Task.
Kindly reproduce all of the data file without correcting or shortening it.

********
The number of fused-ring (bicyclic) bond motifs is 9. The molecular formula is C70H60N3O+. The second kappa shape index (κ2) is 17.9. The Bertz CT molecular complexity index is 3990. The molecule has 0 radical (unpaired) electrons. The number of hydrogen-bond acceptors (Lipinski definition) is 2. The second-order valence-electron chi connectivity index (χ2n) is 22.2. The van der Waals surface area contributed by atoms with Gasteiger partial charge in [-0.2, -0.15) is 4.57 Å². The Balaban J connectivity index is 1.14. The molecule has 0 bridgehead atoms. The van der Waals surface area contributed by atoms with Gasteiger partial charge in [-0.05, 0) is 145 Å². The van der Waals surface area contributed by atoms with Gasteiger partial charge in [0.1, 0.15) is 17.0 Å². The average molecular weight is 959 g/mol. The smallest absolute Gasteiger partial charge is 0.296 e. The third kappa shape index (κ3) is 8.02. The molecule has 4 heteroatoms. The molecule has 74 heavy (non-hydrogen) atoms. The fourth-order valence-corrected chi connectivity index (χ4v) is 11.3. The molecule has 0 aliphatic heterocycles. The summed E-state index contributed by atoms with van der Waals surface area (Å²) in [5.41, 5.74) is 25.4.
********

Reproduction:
The number of fused-ring (bicyclic) bond motifs is 9. The molecular formula is C70H60N3O+. The second kappa shape index (κ2) is 17.9. The Bertz CT molecular complexity index is 3990. The molecule has 0 radical (unpaired) electrons. The number of hydrogen-bond acceptors (Lipinski definition) is 2. The second-order valence-electron chi connectivity index (χ2n) is 22.2. The van der Waals surface area contributed by atoms with Gasteiger partial charge in [-0.2, -0.15) is 4.57 Å². The Balaban J connectivity index is 1.14. The molecule has 0 bridgehead atoms. The van der Waals surface area contributed by atoms with Gasteiger partial charge in [-0.05, 0) is 145 Å². The van der Waals surface area contributed by atoms with Gasteiger partial charge in [0.1, 0.15) is 17.0 Å². The average molecular weight is 959 g/mol. The smallest absolute Gasteiger partial charge is 0.296 e. The third kappa shape index (κ3) is 8.02. The molecule has 4 heteroatoms. The molecule has 74 heavy (non-hydrogen) atoms. The fourth-order valence-corrected chi connectivity index (χ4v) is 11.3. The molecule has 0 aliphatic heterocycles. The summed E-state index contributed by atoms with van der Waals surface area (Å²) in [5.41, 5.74) is 25.4.